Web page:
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March 16, 2004.


The opinion of the court was delivered by: JAMES ROBERTSON, District Judge


Defendant Joseph Raspberry moves to suppress physical evidence found by police officers and statements made to them during the officers' search of his residence and of a vehicle parked outside, on August 23, 2003, and the following morning. The motion [#8] is GRANTED.

On August 23, 2003, Officer Spencer from the Metropolitan Police Department responded to an "unwanted guest" call from 2125 4th Street, N.W., Apartment # 414. When Officer Spencer arrived at the building, the D.C. Housing Authority security guard for the building was not present, so he proceeded directly to the apartment. When he arrived, the defendant was standing in the hallway. The defendant informed the officer that he had an unwanted guest in the apartment who was barred from the building, who had tricked her way into the apartment under false pretenses and who would not leave. With the defendant remaining outside, the officer entered the apartment and spoke with the guest, later identified as Lynette Naylor. Page 2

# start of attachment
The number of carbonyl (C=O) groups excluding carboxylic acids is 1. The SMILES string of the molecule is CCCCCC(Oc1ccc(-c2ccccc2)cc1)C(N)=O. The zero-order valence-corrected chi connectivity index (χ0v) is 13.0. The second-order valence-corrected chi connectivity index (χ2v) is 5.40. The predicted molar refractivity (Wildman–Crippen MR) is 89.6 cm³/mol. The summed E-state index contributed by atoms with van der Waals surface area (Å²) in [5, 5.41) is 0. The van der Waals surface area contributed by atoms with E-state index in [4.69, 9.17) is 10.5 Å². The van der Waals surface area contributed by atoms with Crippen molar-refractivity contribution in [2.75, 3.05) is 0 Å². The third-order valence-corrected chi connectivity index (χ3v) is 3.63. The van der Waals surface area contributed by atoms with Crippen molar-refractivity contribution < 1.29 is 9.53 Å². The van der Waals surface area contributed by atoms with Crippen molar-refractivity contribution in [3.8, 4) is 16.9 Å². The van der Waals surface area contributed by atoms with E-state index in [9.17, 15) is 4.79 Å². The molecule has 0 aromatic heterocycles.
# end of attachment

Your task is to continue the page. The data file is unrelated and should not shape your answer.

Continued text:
Ms. Naylor appeared agitated and slightly inebriated. She told the officer that she lived in the apartment and that she was the defendant's girlfriend. She also said that the defendant had assaulted her and that he had broken a key in the doorway during a struggle. Officer Spencer examined Ms. Naylor and the door and told Ms. Naylor that he saw no signs of a struggle and that Raspberry was not going to jail. Ms. Naylor then said that the defendant had a gun in the bedroom under the bed. Officer Spencer asked Ms. Naylor for evidence that she had authority to consent to a search of the apartment because it had been reported to him that she was barred from the apartment and did not live there. She led the officer to the bathroom, where she showed him a few female toiletry items. When Officer Spencer said that was not enough, she showed him a few items of female clothing that were mixed in with defendant's neatly stacked clothing along the wall of the bedroom. When the officer said that this was still not enough, Ms. Naylor produced a piece of mail matter from the agency that distributes food stamps in the District of Columbia. This was a form letter dated July 18, 2003, and addressed to Ms. Naylor at 2125 4th Street, N.W., Apt. # 414. The officer was satisfied by this letter, because, in his experience, food stamps are the same as cash, and the food stamp agency investigates an individual's address carefully before sending them. At some time thereafter, Raspberry told the officer that he had confirmed Ms. Page 3 Naylor's residence at the apartment with the food stamp agency prior to the issuance of the letter.